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Interacting with animals can significantly reduce stress

Many universities have initiated “Pet Your Stress Away” programs to give college students the opportunity to interact with cats and dogs to help alleviate stress. Scientists at Washington State University demonstrated that these programs have substantial stress-relieving physiological benefits.

“Just 10 minutes can have a significant impact,” said Professor Patricia Pendry. “Students in our study that interacted with cats and dogs had a significant reduction in cortisol, a major stress hormone.”

The research is the first of its kind to provide evidence of reduced cortisol levels among students during a real-life intervention. The study was focused on 249 college students who were randomly divided into four groups. 

The first group interacted with cats and dogs for ten minutes and were allowed to pet and play with the animals. The second group observed others petting the animals while waiting in line for their turn.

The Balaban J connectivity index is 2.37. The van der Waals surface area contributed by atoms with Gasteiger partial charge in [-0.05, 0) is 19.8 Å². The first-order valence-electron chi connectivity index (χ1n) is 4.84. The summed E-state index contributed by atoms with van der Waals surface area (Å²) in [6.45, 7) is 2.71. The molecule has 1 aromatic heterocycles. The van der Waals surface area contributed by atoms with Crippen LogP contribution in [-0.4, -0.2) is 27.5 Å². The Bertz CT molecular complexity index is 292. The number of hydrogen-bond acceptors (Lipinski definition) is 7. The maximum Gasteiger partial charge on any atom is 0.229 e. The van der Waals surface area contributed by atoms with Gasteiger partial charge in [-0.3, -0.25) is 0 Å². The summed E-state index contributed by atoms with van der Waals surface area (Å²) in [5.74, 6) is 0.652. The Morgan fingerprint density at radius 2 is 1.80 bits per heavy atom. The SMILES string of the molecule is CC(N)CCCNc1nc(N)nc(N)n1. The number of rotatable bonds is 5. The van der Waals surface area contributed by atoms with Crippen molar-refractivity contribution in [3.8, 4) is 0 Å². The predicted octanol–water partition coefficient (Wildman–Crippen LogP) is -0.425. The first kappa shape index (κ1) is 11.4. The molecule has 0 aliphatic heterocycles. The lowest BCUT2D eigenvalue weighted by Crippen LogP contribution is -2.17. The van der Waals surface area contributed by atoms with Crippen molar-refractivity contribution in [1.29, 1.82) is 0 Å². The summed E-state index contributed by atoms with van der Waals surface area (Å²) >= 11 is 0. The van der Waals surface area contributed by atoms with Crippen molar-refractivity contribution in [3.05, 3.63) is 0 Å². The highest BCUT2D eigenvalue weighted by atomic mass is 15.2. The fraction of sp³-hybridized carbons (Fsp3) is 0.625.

The third group watched a slideshow of the same animals, while the fourth group was “waitlisted” for ten minutes and were told they would see and interact with the animals soon. 

The team collected several saliva cortisol samples from each participant, beginning in the morning when they woke up. Analysis of the samples revealed that the students who interacted directly with the pets showed significantly less cortisol in their saliva afterward. 

The calming effect was found to be consistent regardless of whether the students started out the day with very high or low levels of the stress hormone.

“We already knew that students enjoy interacting with animals, and that it helps them experience more positive emotions,” said Professor Pendry. “What we wanted to learn was whether this exposure would help students reduce their stress in a less subjective way. And it did, which is exciting because the reduction of stress hormones may, over time, have significant benefits for physical and mental health.”

The study is published in the journal AERA Open.

By Chrissy Sexton, Staff Writer

Image Credit: Shutterstock/archimede

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